By John Toole
---- — WINDHAM — The popularity of the Windham Rail Trail is posing traffic safety issues for the town.
Safety officials told selectmen this week they are concerned that lack of parking on Roulston Road is putting trail users at risk, with cars lining both sides on the crowded southern trail head.
But officials and neighbors agreed the northern trail head on Depot Road is seeing problems of its own with speeding traffic a threat to trail users.
“Scary” is how Windham Rail Trail Alliance president Mark Samsel described conditions to selectmen.
Help is on the way for the south end of the trail near the Salem line.
The town is close to a land deal with the state that will let Windham develop parking north of the intersection of Routes 28 and 111 for people to access the trail.
Selectman Al Letizio Jr., whom the board delegated to work on the issue, said he will bring a proposed agreement before selectmen Nov. 18 for the state property.
It’s an amendment to an existing deal with the state that provides parking on Depot Road.
“We’re rocking and rolling,” Letizio said.
He said he hopes to have full approval for the deal no later than December.
It’s unclear when the town would develop the parking area or how much it would cost.
Town Administrator David Sullivan told selectmen when it was first considered a couple of years ago, the estimated cost of a gravel lot was about $10,000.
The town’s approach to Depot Road may involve a combination of enforcement, road or sidewalk work, but what exactly is uncertain yet.
Selectmen’s Chairman Phil LoChiatto indicated officials will continue working on the issue.
Police Chief Gerald Lewis and fire Chief Tom McPherson, who serve on the town’s highway safety committee, brought the issue before selectmen.
“The rail trail has been a tremendous addition to this community. It has brought a lot of folks to town,” Lewis told selectmen.
He pointed to cyclists, inline skaters, moms with strollers, and kids using the trail from Roulston Road, with vehicles parked on both sides.
“It is a hazard,” Lewis said.
He called for something to be done soon, because neighboring Salem is moving toward trail improvements that could add more users.
Samsel acknowledged increased usage.
“A lot of folks are coming up from the south to use that trail,” he said.
The town, meanwhile, has tried through enforcement and pedestrian crossing improvements to make Depot Road safer, but officials said more may need to be done.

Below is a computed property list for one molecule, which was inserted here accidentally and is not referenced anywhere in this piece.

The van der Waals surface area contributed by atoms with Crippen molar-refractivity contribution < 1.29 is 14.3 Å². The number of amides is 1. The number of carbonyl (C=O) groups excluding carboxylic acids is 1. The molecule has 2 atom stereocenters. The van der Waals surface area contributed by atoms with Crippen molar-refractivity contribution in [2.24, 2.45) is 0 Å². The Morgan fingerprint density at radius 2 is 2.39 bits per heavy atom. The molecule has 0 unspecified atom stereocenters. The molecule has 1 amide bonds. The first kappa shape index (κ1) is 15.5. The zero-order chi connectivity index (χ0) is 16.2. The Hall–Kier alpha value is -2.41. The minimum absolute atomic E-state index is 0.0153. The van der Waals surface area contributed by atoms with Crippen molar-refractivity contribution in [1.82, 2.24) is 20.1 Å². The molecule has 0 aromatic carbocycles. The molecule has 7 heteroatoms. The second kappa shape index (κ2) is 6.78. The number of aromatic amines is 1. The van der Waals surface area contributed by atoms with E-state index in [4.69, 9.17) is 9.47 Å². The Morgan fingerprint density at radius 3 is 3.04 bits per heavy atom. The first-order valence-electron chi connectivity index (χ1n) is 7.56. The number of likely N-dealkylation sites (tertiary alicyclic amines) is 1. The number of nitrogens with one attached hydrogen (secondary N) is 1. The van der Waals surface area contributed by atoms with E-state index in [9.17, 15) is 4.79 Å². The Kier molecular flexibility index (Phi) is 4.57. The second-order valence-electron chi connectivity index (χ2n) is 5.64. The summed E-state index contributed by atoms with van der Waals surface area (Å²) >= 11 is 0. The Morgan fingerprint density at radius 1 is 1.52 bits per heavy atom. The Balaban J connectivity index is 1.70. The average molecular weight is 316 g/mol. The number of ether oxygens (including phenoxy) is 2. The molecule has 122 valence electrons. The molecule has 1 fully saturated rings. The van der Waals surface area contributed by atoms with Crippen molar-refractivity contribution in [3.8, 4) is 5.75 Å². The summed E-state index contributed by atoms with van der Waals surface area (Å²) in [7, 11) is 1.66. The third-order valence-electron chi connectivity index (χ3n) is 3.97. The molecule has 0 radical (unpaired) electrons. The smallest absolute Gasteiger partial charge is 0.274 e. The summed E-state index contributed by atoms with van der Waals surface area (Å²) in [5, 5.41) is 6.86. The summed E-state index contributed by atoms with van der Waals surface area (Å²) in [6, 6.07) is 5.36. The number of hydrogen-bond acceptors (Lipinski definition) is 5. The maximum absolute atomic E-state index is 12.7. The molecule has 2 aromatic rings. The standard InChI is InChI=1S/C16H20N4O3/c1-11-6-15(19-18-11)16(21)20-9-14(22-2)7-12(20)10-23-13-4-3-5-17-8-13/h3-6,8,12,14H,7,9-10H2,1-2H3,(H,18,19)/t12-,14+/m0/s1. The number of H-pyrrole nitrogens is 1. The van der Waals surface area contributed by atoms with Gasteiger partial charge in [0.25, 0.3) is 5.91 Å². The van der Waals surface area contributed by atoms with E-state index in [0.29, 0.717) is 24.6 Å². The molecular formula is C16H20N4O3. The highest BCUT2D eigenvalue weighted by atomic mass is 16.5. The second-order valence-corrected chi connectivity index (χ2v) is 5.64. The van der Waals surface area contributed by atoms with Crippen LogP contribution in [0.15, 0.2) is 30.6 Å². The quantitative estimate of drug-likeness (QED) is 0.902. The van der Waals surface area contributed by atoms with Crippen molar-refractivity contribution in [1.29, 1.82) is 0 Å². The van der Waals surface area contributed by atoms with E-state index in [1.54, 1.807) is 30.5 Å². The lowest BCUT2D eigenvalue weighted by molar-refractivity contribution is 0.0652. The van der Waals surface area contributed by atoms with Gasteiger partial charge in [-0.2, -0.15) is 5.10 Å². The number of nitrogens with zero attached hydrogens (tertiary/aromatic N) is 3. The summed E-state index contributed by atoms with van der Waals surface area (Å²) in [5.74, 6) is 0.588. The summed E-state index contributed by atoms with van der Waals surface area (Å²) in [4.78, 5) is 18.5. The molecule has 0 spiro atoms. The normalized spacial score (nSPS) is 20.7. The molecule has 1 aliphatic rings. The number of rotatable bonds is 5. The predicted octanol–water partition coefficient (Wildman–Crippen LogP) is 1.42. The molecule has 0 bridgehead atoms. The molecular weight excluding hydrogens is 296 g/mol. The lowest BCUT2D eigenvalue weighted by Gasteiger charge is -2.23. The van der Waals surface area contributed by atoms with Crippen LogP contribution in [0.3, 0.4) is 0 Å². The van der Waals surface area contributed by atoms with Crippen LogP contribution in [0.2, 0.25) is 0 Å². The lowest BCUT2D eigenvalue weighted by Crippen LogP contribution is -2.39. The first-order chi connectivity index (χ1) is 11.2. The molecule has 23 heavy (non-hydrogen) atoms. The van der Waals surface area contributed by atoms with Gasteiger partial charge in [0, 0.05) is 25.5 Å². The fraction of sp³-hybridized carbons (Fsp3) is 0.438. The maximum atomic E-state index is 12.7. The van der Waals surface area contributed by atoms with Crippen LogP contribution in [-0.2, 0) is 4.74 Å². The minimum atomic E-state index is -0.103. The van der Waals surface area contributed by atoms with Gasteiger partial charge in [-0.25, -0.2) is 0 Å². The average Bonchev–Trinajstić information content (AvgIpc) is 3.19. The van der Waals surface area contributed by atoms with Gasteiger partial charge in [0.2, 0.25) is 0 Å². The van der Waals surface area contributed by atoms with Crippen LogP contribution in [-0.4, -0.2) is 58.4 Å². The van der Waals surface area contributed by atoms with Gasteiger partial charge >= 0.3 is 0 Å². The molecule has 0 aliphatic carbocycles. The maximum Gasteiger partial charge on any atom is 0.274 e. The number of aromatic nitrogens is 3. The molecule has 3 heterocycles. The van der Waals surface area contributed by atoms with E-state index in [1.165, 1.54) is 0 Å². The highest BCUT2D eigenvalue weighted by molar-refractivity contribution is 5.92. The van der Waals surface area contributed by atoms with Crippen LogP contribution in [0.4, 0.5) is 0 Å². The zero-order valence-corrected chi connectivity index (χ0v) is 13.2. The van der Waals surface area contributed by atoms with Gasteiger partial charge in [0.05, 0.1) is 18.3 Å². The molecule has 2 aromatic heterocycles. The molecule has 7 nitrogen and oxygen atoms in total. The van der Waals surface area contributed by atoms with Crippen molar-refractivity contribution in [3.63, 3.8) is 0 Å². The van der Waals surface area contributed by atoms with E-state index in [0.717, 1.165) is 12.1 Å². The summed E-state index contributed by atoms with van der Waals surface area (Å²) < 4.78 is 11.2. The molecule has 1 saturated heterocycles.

“We have a speed problem on Depot Road,” Lewis said.
“Occasionally, cars do fly through there,” he said.
Samsel said parking is tight with an influx of families, especially on the weekend.
“Sunday mornings it’s scary,” he said.
Lewis said police are looking at extra enforcement but suggested the time might be right for road safety improvements.
Selectman Roger Hohenberger suggested additional signage and striping might help, noting that seems to slow traffic through downtown Derry.
“I think that really works,” Hohenberger said.
John Mangan, who lives in the Depot Road neighborhood, said traffic has become a worry for residents.
“When you go out and get your mail, you have to be careful,” he said.
Mangan wondered if the town needs to take a look at the problem in conjunction with traffic on nearby North Lowell Road.
He pointed to potential future development by Crossing Life Church, as well as road work in Derry diverting drivers through the neighborhood.
Cars traveling 40 mph along North Lowell Road are still going that fast as they move through Depot Road near the trail parking area, he said.
“Their right-hand signal is still engaged,” he said.
Despite the traffic worries, Windham officials see the rail trail as something that is having good benefits for the town.
“The rail trail has turned out to be a really nice attraction,” Letizio said. “The rail trail is growing to the next level. We want it to grow to the next level.”
Derry hasn’t experienced similar traffic and pedestrian safety issues yet, Derry Rail Trail Alliance president Erich Whitney said.
But Derry also is seeing many people use its section of the trail.
“I am surprised at the amount of public support and demand for this resource,” Whitney said. “People are taking ownership and pride in the trail and for that I am incredibly grateful and thankful.”